By Evan Triantafilidis
City Councilman James Gennaro voiced his displeasure with the governor and the state legislature, claiming that Albany’s “soft on crime agenda” is to blame for not addressing rising crime and public safety concerns.
Gennaro pointed to a spike of major crimes in New York City, citing a nearly 60 percent jump in February compared to the same month last year. He expressed concerns with how the state has failed to allow judges to consider dangerousness when deciding whether or not to remand a defendant.
“New York State is the only state in the country whose judges cannot consider dangerousness with regard to defendants,” Gennaro said at a press conference held at Pomonok Houses on Monday morning. “And that has led to many defendants perpetrating repeat violent crimes.”
Gennaro, who represents portions of Kew Garden Hills, Pomonok, Electchester, Fresh Meadows, Hillcrest, Jamaica Estates, Briarwood, Parkway Village, Jamaica Hills and Jamaica, gave Governor Kathy Hochul a failing grade in regards to public safety.
“This failure of leadership on critical safety imperatives has led me here today to state that this represents a gross failure of leadership on the part of the governor and the state legislature,” Gennaro said. “And now that the state legislative session is over for the year, we have to wait for next year’s legislative sessions to hope for a functional and effective criminal justice system that the city and state needs and deserves.”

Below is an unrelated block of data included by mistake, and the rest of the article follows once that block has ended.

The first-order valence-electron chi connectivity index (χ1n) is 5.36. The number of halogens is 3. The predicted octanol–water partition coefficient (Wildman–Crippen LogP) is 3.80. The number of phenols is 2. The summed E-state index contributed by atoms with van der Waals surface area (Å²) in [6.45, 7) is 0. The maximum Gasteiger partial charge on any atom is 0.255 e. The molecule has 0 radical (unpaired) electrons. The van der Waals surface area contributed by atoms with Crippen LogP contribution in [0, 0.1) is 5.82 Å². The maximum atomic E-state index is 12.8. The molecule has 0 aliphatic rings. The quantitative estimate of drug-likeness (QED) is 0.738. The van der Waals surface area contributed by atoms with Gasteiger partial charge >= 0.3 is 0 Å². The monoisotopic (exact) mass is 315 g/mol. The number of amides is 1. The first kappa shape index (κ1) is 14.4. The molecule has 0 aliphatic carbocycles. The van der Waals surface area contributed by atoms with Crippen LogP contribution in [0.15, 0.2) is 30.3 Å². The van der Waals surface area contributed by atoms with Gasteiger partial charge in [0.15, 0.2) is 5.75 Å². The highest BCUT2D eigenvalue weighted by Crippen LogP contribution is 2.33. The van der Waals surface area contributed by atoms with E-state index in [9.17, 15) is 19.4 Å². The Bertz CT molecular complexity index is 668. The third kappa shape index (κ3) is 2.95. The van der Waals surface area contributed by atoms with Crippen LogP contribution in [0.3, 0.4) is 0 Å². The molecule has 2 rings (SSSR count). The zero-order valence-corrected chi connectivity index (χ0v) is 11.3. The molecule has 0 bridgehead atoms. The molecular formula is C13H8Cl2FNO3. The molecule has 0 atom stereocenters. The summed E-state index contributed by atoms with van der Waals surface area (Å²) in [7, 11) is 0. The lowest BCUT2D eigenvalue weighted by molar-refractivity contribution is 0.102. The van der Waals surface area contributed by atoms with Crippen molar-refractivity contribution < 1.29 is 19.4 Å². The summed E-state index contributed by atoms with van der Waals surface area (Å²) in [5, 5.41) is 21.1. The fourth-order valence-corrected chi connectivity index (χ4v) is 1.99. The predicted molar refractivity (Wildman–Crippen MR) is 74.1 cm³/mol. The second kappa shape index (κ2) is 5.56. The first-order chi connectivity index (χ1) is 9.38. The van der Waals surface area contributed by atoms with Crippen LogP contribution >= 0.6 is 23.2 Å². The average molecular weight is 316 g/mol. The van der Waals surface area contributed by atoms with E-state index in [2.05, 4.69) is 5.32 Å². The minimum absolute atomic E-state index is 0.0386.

Joining Gennaro at the press conference were Tamika Williams-Moore, president of the Pomonok Houses Association, and Michael Nussbaum, president of the Queens Jewish Community Council.
Nussbaum stated that the criminal justice system in the state is, and has been, broken.
“It’s been broken for years,” Nussbaum added. “There has been a failure from the city level as well as the state level.”
He called upon Governor Kathy Hochul to call a special session of the state legislature in September to deal with the singular issue.
Williams-Moore said that two recent shootings in the NYCHA complex last month has residents fearing for their safety.
“As far as crime goes in our communities we see a lot of robberies, we see people breaking into cars, we see vandalism, but we don’t see a high incidence of murders, which we’re very proud about,” Williams-Moore said. “We want to keep it that way. And we would be happy if we had no shootings at all. So there has been years where Paumanok hasn’t had any shootings or murders. And we want to go back to those days. Those were the golden days.”